In short, not all debt is the same for individuals and borrowing for anything that delivers productivity gains greater than the ‘all in cost’ of financing might be a smart thing to do, with sufficient self discipline.
Since current economic issues are a prevailing item of discussion I’ve decided to repost this with some edits.
Everyone’s heard of having too much debt or buying too much on credit cards is bad, but I believe this logic is true only for goods and services of productive value lower than the ‘all in cost’ of financing it.
For businesses it’s actually a positive if they spend profits, and even borrow money to spend, on productive capital assets, machinery, building improvements, productive software, etc… And it’s seen as a negative for them to hoard money instead of spending on these investments with investors usually demanding the excess capital to be returned.
For an individual to do the same, instead of saving, is seen in a negative light.
However, individuals are considered as productive entities as well and their productivity can be improved likewise with the appropriate goods and services.
1. fancy air conditioner (reduce long term energy costs, improved comfort, etc. -> improved productivity) vs old noisy air conditioner, or none at all
2. ergonomic chairs (reduce long term health costs, improved comfort, etc. -> improved productivity) vs normal chair
3. Luxury automobile (lower noise, vibration, and harshness during commute -> improved comfort -> improved productivity, more powerful engines -> less anxiety getting on the highway and overtaking -> reduce cognitive burden -> improved productivity)
and so on.
Even services such as a personal assistant, maids, etc. could improve productivity just like capital investments. There are limits here of course, the return on productivity on the jump from an average luxury car to a Rolls Royce Phantom might be very marginal…
I guess there’s a hidden assumption in common wisdom that for the average person they wouldn’t be able to make good use of these improvements.
Of course someone could also buy vacations, purses, trendy clothing, etc. on credit as well which wouldn’t improve productivity (at least not in a measureable way).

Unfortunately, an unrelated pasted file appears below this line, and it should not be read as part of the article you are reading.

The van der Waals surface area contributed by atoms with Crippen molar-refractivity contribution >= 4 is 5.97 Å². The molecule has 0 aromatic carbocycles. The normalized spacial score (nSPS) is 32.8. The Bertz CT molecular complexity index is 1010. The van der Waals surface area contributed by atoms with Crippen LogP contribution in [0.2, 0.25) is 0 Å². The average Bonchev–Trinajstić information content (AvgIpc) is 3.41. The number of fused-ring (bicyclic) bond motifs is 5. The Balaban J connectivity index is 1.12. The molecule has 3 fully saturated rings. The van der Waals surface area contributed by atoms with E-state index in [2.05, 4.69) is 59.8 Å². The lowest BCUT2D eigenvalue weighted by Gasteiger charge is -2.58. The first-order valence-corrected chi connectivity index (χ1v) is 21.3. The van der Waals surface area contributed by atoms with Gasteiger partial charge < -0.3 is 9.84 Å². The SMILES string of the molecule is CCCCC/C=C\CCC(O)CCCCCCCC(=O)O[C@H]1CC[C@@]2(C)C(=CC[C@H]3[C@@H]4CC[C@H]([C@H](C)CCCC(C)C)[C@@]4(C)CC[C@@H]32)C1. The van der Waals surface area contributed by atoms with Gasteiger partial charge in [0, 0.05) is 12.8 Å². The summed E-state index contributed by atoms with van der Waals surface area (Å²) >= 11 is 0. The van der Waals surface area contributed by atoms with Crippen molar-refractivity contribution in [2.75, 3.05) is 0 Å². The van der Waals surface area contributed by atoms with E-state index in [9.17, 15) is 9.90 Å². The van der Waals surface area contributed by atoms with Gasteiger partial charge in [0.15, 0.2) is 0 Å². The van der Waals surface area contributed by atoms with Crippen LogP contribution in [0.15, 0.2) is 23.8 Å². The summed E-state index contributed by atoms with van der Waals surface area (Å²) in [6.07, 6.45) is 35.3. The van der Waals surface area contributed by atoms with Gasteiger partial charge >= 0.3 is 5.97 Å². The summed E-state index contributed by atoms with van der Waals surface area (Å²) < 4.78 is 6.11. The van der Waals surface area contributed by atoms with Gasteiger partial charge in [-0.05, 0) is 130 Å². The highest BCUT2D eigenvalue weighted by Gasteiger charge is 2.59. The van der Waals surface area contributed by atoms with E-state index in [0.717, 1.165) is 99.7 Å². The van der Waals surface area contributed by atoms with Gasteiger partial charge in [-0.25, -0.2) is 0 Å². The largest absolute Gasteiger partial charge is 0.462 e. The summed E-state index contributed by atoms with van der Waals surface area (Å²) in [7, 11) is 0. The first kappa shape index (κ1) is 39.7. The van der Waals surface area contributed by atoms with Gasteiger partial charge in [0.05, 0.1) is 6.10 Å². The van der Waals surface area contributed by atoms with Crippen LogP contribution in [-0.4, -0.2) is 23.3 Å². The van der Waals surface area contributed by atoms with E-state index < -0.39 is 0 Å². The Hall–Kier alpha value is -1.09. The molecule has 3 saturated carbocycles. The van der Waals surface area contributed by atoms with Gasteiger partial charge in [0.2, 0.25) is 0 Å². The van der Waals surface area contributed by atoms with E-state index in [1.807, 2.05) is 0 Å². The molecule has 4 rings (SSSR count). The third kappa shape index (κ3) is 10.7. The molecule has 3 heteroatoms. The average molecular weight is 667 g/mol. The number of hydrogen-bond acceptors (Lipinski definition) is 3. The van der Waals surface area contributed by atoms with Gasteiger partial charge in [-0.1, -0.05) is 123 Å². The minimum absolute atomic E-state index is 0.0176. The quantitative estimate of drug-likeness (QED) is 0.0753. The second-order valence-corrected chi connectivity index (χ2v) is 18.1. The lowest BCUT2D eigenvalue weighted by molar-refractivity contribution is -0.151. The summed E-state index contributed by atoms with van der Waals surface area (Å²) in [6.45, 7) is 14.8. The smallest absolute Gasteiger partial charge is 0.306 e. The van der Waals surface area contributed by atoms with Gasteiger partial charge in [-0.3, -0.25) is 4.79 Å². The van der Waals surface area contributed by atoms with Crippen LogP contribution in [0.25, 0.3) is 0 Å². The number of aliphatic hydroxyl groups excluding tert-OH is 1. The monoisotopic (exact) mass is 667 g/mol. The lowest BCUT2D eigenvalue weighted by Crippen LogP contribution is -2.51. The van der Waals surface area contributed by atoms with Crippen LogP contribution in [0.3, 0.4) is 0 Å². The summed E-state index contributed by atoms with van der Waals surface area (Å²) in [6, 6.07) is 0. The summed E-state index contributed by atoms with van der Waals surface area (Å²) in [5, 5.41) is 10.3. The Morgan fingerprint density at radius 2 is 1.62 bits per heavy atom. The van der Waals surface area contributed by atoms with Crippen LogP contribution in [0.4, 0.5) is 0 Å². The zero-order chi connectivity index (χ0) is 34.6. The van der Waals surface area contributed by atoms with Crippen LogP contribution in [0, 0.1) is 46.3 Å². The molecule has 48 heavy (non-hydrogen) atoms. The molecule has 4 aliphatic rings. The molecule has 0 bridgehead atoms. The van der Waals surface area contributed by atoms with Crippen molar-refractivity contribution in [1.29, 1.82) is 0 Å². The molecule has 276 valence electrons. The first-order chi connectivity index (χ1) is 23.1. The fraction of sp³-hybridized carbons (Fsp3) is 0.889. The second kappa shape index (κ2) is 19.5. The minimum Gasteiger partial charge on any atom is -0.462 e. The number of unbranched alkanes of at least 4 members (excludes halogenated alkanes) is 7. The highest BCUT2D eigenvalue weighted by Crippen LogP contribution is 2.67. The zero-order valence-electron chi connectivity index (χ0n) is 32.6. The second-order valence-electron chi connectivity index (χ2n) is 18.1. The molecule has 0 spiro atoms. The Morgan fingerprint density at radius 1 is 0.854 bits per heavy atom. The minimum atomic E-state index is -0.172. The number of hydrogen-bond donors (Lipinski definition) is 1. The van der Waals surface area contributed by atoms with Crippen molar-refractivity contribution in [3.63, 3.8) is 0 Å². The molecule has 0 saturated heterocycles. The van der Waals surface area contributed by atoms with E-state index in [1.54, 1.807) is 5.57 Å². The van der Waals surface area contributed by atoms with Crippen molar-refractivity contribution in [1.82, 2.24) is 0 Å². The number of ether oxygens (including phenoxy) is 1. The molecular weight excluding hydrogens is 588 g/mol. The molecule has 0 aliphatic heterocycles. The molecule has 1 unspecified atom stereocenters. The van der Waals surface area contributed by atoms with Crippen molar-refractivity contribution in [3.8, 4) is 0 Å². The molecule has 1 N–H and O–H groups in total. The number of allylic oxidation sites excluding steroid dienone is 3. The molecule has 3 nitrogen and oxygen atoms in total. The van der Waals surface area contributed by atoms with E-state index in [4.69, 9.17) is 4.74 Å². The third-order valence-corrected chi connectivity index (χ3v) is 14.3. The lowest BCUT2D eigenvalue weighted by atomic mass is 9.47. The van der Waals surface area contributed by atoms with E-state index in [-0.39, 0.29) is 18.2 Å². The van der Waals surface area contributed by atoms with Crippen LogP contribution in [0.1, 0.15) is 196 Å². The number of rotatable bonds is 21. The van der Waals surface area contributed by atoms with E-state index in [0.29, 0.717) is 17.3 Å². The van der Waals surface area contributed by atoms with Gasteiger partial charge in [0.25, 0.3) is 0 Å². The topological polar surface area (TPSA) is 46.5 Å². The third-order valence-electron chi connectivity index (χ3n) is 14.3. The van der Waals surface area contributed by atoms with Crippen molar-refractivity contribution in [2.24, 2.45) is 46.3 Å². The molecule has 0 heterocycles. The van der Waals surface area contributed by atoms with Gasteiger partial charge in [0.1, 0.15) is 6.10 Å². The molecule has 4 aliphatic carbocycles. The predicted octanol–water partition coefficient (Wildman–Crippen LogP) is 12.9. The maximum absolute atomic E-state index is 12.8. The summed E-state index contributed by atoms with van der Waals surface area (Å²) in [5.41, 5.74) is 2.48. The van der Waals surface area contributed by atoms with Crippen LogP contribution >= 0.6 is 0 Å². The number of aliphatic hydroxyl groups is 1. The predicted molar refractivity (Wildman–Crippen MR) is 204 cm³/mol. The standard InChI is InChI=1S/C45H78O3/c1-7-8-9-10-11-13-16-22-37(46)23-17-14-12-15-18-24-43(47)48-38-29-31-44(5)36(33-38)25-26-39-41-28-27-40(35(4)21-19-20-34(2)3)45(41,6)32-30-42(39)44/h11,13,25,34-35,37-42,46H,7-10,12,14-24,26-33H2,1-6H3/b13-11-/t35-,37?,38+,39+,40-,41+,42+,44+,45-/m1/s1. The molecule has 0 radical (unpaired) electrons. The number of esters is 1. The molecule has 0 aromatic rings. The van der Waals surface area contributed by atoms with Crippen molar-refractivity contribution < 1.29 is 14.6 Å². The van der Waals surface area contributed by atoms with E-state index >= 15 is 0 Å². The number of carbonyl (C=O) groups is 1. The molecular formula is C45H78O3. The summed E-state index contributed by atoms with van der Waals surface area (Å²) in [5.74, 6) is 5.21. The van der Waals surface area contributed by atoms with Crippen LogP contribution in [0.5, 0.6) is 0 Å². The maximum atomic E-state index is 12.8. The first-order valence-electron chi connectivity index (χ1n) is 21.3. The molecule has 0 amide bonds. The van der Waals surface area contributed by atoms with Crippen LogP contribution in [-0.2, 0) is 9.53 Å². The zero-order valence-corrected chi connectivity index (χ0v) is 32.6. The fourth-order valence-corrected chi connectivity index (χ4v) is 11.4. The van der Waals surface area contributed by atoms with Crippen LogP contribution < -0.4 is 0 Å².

So it seems like a sort of a false economy / penny wise pound foolish type of thing where listening to popular wisdom can be counterproductive if the person in question is sufficiently wise with their finances.
Also because interest rates are still very low right now, borrowing money to invest in these productivity improvements seems like the rational choice to make in a wider range of categories than during periods of high interest rates. (this is assuming that the borrower has enough discipline to make only productive purchases)
This would also lead to a virtuous cycle of stimulating the economy through increased productive consumption -> increased business revenue -> economic expansion -> higher incomes and/or more jobs -> more productive consumption -> more stimulus
And the second order effect of everyone becoming more and more productive after each round of the cycle…. which leads to businesses investing in productivity improvements to compete with each other and better serve their customers… and so on. A positive feedback cycle forms!
The flip side being that if people invest in goods and services of deleterious value (i.e. less than the prevailing opportunity cost), it could incur a negative feedback cycle
Therefore, if the logic holds out, and assuming humans were perfectly rational in the economic sense, everyone should be doing this.
The tough part is assessing these gains at the minute scale of individual consumption as most products are no longer advertised with their functional benefits but with emotional and brand association type strategies. To resolve this conundrum I leave to those with more insight.
Edited from original post on November of 2018.